Davos Is Failing on Inequality - And So Are We
The number of millionaires at the annual Davos meeting makes this the perfect moment to bemoan global inequality. Oxfam used the event to release shocking statistics on the number of people who have as much wealth as the poorest half of the human population – which now stands at just 42. The problem is that we’ve been going through this media cycle for years, and inequality is only getting worse. If we are ever going to move from rhetoric to policy action, we are going to have to go beyond the headlines and get to grips with the deep social fractures that maintain the conditions that allow inequality to prosper.
Perhaps most importantly, the effects of economic inequality stretch beyond mere income and wealth. These initial segregations are further exacerbated by the stigma and prejudices that we construct across the intersections of class, race and gender (amongst others). Our beliefs about inequality are thus inextricably tied to a number of other phenomena. Our income and wealth are not distinguishable upon sight, yet we transmit them through our speech and behaviour, our possessions and homes, our professions and social circles.
For instance, I’m often met with a pained expression when I tell people my family has moved from London to Milton Keynes. The grimaces and occasional laughter, of which I am also complicit, reflect consequences of inequality that are crucially important but habitually missing from contemporary debates.
The famous sociologist Pierre Bourdieu once argued that “the arbitrary principles of prevailing classifications” enable certain segments of society to dominate others. These classifications can refer to the way we talk, the clothes we wear or the places we live. Drinking in a Wetherspoons in Milton Keynes, you’re inferior to those in Frank’s Café in Peckham. Working in finance in London, you’re better than someone on a shop floor in Walsall. Travelling working-class England almost a century ago, Orwell summarised this perfectly: “Your snobbishness, unless you persistently root it out like the bindweed it is, sticks by you until the grave.”
Further still, the media plays a key role in reinforcing these divisions. The rise of poverty porn, for example, demonises those on lower incomes as lazy, undeserving scroungers. These representations not only contravene academic accounts of precarity but marginalise the structural nature of inequality. Piketty’s now famous work has shown that inequality is the outcome of ‘fully-functioning’ markets.
This matters because these narratives affect our own belief systems and the opinions of others. Experimental research has shown that primed with certain information, we evoke judgements based on previously held beliefs and biases. In one instance, two groups of people were shown a video of the same child taking a test, one group were told that the child was of a low socioeconomic status, the other that it was high. The former group consequently graded her ability as lower, whilst the latter graded it as higher.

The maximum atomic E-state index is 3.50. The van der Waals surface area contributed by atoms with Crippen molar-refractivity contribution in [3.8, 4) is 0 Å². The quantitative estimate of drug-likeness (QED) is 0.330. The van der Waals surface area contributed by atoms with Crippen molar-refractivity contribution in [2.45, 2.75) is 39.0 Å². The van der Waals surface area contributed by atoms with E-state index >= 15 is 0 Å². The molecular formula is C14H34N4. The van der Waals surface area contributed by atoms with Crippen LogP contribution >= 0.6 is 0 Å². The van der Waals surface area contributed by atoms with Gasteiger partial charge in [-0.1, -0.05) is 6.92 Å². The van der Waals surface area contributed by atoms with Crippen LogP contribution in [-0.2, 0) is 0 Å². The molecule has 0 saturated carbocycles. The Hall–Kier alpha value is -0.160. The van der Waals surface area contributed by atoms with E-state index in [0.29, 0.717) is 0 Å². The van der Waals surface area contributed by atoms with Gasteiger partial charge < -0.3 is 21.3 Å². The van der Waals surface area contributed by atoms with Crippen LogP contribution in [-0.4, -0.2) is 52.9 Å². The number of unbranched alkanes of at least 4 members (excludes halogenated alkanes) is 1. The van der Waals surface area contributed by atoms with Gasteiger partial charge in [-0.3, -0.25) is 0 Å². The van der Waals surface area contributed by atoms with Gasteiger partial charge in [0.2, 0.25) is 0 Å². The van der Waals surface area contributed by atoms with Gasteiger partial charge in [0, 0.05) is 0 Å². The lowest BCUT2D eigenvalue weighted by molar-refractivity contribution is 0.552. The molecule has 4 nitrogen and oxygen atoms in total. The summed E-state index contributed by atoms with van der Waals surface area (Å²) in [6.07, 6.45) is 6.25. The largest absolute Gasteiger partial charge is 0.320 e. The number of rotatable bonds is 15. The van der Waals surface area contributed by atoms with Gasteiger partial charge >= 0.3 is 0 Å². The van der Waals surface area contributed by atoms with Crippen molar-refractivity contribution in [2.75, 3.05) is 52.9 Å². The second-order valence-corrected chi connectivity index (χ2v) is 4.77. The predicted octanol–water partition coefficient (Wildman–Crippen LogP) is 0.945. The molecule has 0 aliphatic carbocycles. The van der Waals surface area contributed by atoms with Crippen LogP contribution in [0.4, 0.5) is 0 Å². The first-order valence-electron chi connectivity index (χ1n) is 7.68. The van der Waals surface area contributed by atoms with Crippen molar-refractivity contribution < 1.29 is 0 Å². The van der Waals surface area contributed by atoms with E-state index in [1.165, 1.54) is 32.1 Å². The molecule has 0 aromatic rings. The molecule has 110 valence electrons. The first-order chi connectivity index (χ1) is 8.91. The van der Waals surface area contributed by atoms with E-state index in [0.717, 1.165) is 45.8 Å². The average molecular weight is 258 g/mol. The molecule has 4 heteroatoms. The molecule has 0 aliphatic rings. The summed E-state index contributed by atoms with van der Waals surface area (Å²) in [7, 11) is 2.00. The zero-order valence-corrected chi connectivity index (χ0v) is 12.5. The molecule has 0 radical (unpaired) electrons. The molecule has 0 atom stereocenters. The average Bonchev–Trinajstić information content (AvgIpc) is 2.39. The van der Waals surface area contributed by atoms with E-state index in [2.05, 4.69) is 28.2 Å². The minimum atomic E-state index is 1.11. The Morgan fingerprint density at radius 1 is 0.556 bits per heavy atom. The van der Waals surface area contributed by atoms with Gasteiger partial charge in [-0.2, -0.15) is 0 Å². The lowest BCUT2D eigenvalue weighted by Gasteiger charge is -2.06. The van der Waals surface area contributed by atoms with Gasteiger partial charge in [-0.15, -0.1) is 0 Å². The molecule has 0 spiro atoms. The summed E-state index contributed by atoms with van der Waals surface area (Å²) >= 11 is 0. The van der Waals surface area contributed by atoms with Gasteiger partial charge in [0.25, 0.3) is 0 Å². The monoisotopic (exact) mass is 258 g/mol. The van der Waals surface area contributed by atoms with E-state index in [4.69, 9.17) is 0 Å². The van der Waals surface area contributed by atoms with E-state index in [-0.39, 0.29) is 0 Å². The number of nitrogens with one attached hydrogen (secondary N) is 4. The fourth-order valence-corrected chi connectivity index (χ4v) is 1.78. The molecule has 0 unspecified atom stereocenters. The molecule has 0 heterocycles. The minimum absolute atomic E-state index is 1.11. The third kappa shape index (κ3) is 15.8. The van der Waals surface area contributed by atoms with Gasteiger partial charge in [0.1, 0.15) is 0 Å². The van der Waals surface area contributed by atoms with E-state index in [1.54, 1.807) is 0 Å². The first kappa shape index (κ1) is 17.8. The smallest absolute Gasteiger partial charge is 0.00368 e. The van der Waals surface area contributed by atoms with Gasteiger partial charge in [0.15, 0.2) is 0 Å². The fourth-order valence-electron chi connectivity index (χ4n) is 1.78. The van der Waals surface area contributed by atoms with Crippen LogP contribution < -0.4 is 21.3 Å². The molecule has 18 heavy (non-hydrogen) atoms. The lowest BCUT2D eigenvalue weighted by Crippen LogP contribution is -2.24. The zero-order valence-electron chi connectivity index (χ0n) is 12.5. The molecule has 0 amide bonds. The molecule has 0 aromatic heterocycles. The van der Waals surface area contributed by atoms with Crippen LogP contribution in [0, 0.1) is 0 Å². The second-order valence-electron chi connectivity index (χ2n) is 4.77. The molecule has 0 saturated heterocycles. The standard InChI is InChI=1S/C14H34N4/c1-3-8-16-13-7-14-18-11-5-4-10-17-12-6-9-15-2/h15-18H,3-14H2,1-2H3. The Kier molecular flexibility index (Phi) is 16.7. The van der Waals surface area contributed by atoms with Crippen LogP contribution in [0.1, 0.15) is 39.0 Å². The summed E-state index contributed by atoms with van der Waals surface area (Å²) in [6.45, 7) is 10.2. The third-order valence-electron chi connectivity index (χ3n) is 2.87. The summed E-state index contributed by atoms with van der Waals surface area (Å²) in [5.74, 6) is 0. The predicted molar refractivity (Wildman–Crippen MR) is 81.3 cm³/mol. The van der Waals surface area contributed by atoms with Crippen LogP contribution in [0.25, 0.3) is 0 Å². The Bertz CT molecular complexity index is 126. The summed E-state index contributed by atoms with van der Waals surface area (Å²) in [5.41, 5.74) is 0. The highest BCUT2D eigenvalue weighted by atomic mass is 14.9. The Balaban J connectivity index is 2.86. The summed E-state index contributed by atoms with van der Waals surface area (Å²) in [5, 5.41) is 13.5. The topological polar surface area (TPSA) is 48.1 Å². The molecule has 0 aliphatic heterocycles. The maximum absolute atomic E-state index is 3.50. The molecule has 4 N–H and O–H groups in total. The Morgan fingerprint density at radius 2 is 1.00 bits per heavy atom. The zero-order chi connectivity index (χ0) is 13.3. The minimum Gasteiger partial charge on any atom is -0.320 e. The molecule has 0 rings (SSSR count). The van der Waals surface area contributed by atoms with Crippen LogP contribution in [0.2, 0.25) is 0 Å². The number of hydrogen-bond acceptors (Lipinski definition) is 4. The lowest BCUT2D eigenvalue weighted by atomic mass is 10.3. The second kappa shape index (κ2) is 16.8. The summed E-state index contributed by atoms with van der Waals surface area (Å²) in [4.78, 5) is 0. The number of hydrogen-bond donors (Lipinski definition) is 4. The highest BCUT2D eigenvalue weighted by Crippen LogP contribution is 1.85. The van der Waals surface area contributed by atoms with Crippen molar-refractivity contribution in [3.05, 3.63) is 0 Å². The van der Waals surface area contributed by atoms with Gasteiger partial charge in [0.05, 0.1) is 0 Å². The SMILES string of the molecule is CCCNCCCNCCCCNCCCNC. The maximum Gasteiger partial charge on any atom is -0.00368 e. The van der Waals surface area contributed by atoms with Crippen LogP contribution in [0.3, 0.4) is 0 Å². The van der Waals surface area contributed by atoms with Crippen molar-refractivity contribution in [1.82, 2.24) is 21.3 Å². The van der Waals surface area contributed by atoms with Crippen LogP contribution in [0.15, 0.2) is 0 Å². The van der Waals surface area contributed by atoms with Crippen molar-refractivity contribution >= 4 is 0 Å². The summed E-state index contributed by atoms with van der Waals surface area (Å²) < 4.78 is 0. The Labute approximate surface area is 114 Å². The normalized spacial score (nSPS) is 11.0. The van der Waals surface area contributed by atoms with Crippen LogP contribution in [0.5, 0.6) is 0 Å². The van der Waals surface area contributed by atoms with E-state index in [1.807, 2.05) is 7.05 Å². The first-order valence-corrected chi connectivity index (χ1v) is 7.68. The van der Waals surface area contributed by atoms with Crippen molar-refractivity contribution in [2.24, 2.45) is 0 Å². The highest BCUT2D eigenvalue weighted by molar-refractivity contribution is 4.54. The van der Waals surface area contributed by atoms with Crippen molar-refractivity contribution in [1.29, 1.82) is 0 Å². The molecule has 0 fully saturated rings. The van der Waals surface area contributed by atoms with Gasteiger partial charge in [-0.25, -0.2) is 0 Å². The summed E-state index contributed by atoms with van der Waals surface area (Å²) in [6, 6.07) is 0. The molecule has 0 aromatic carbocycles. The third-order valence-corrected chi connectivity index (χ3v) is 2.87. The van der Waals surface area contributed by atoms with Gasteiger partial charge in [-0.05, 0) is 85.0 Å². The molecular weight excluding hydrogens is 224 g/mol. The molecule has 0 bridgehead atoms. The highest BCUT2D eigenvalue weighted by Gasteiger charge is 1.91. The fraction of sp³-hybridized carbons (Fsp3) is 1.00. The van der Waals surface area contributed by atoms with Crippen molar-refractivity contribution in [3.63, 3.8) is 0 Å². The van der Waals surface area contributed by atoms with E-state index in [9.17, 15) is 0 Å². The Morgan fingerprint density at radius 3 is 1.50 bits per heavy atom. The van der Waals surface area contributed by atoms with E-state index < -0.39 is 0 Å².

This is known as confirmation bias, the existence of which has been noted for centuries. Francis Bacon wrote about it in 1620: “The human understanding once adopted an opinion… draws all things to support and agree with it.” More recently, Nobel Laureate Daniel Kahneman wrote of the ‘What You See Is All There Is’ dynamic. His argument rests on the fact that our cognitive processes continually look for shortcuts and filter information that is compatible with currently-held beliefs.
All of this reinforces the fact that our lives are increasingly dominated by the economic divisions before us. With inequality worsening in the UK, government rhetoric that promotes an ‘economy that works for all’ is increasingly just seen as such. Tackling inequality begins with a shift away from a culture that worships wealth and demonises those on lower incomes. Nothing is more emblematic of this than the fact the UK population wants action on inequality but still views those who avoid tax more favourably than those who claim benefits.
While Beverley Skeggs once wrote of the “emotional politics of class”, I argue that it is time for an emotional politics of economic inequality. We undoubtedly challenge Donald Trump when he calls African countries ‘shitholes,’ but we must also challenge ourselves and others when we judge people and places in the UK that are deemed lesser than our own. These arbitrary classifications are the pernicious by-product of inequality - they get under our skin without realising it. This inherent belief that some are better than others is a key stumbling block on the road to a more equal society.